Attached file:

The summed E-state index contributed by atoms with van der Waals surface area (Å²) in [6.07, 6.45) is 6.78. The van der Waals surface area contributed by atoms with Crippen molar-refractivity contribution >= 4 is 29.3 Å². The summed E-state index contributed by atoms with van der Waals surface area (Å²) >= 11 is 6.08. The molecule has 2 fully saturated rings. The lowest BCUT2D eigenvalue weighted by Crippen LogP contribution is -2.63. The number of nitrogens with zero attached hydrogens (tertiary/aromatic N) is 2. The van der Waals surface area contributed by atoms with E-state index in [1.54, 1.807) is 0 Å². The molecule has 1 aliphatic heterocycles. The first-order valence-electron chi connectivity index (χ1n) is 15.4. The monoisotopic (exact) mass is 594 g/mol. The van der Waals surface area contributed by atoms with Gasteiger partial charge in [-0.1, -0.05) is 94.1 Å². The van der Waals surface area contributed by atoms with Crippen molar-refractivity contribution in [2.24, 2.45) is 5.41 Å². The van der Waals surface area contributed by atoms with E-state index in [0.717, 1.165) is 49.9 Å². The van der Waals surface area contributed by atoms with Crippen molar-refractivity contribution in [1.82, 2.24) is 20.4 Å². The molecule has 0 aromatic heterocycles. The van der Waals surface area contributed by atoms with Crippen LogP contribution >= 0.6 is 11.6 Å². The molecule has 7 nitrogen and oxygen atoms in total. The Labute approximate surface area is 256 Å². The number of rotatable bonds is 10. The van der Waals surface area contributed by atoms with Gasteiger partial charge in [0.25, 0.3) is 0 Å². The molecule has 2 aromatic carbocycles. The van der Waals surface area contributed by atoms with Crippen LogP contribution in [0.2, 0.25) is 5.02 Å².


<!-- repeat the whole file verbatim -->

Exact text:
The summed E-state index contributed by atoms with van der Waals surface area (Å²) in [6.07, 6.45) is 6.78. The van der Waals surface area contributed by atoms with Crippen molar-refractivity contribution >= 4 is 29.3 Å². The summed E-state index contributed by atoms with van der Waals surface area (Å²) >= 11 is 6.08. The molecule has 2 fully saturated rings. The lowest BCUT2D eigenvalue weighted by Crippen LogP contribution is -2.63. The number of nitrogens with zero attached hydrogens (tertiary/aromatic N) is 2. The van der Waals surface area contributed by atoms with E-state index in [1.54, 1.807) is 0 Å². The molecule has 1 aliphatic heterocycles. The first-order valence-electron chi connectivity index (χ1n) is 15.4. The monoisotopic (exact) mass is 594 g/mol. The van der Waals surface area contributed by atoms with Gasteiger partial charge in [-0.1, -0.05) is 94.1 Å². The van der Waals surface area contributed by atoms with Crippen molar-refractivity contribution in [2.24, 2.45) is 5.41 Å². The van der Waals surface area contributed by atoms with E-state index in [0.717, 1.165) is 49.9 Å². The van der Waals surface area contributed by atoms with Crippen molar-refractivity contribution in [1.82, 2.24) is 20.4 Å². The molecule has 0 aromatic heterocycles. The van der Waals surface area contributed by atoms with Crippen LogP contribution >= 0.6 is 11.6 Å². The molecule has 7 nitrogen and oxygen atoms in total. The Labute approximate surface area is 256 Å². The number of rotatable bonds is 10. The van der Waals surface area contributed by atoms with Gasteiger partial charge in [0.25, 0.3) is 0 Å². The molecule has 2 aromatic carbocycles. The van der Waals surface area contributed by atoms with Crippen LogP contribution in [0.2, 0.25) is 5.02 Å².